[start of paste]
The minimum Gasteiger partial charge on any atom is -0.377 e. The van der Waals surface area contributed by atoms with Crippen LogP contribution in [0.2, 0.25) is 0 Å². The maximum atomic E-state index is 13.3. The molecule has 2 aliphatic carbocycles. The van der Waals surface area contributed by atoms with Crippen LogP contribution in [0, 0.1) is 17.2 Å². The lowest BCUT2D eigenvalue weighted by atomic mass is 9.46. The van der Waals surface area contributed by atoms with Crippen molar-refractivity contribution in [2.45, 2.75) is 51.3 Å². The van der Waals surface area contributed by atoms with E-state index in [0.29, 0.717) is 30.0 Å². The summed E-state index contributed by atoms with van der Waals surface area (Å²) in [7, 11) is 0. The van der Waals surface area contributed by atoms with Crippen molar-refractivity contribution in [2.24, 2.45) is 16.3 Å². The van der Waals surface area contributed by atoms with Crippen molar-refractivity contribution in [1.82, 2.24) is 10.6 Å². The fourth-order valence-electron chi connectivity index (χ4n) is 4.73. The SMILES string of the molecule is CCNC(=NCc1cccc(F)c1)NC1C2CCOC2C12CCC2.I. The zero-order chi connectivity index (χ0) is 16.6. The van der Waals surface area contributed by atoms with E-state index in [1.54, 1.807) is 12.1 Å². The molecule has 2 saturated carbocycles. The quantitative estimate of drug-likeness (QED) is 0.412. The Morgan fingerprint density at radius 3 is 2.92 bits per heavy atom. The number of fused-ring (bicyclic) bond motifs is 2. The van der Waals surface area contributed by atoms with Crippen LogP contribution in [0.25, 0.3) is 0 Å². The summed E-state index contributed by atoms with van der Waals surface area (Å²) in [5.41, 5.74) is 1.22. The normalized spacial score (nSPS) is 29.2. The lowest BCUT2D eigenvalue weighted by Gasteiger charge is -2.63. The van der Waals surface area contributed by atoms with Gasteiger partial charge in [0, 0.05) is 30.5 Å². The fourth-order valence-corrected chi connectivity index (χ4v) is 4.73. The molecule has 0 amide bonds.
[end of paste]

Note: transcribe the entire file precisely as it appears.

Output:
The minimum Gasteiger partial charge on any atom is -0.377 e. The van der Waals surface area contributed by atoms with Crippen LogP contribution in [0.2, 0.25) is 0 Å². The maximum atomic E-state index is 13.3. The molecule has 2 aliphatic carbocycles. The van der Waals surface area contributed by atoms with Crippen LogP contribution in [0, 0.1) is 17.2 Å². The lowest BCUT2D eigenvalue weighted by atomic mass is 9.46. The van der Waals surface area contributed by atoms with Crippen molar-refractivity contribution in [2.45, 2.75) is 51.3 Å². The van der Waals surface area contributed by atoms with E-state index in [0.29, 0.717) is 30.0 Å². The summed E-state index contributed by atoms with van der Waals surface area (Å²) in [7, 11) is 0. The van der Waals surface area contributed by atoms with Crippen molar-refractivity contribution in [2.24, 2.45) is 16.3 Å². The van der Waals surface area contributed by atoms with Crippen molar-refractivity contribution in [1.82, 2.24) is 10.6 Å². The fourth-order valence-electron chi connectivity index (χ4n) is 4.73. The SMILES string of the molecule is CCNC(=NCc1cccc(F)c1)NC1C2CCOC2C12CCC2.I. The zero-order chi connectivity index (χ0) is 16.6. The van der Waals surface area contributed by atoms with E-state index in [1.54, 1.807) is 12.1 Å². The molecule has 2 saturated carbocycles. The quantitative estimate of drug-likeness (QED) is 0.412. The Morgan fingerprint density at radius 3 is 2.92 bits per heavy atom. The number of fused-ring (bicyclic) bond motifs is 2. The van der Waals surface area contributed by atoms with Crippen LogP contribution in [0.25, 0.3) is 0 Å². The summed E-state index contributed by atoms with van der Waals surface area (Å²) in [5.41, 5.74) is 1.22. The normalized spacial score (nSPS) is 29.2. The lowest BCUT2D eigenvalue weighted by Gasteiger charge is -2.63. The van der Waals surface area contributed by atoms with Gasteiger partial charge in [0, 0.05) is 30.5 Å². The fourth-order valence-corrected chi connectivity index (χ4v) is 4.73. The molecule has 0 amide bonds.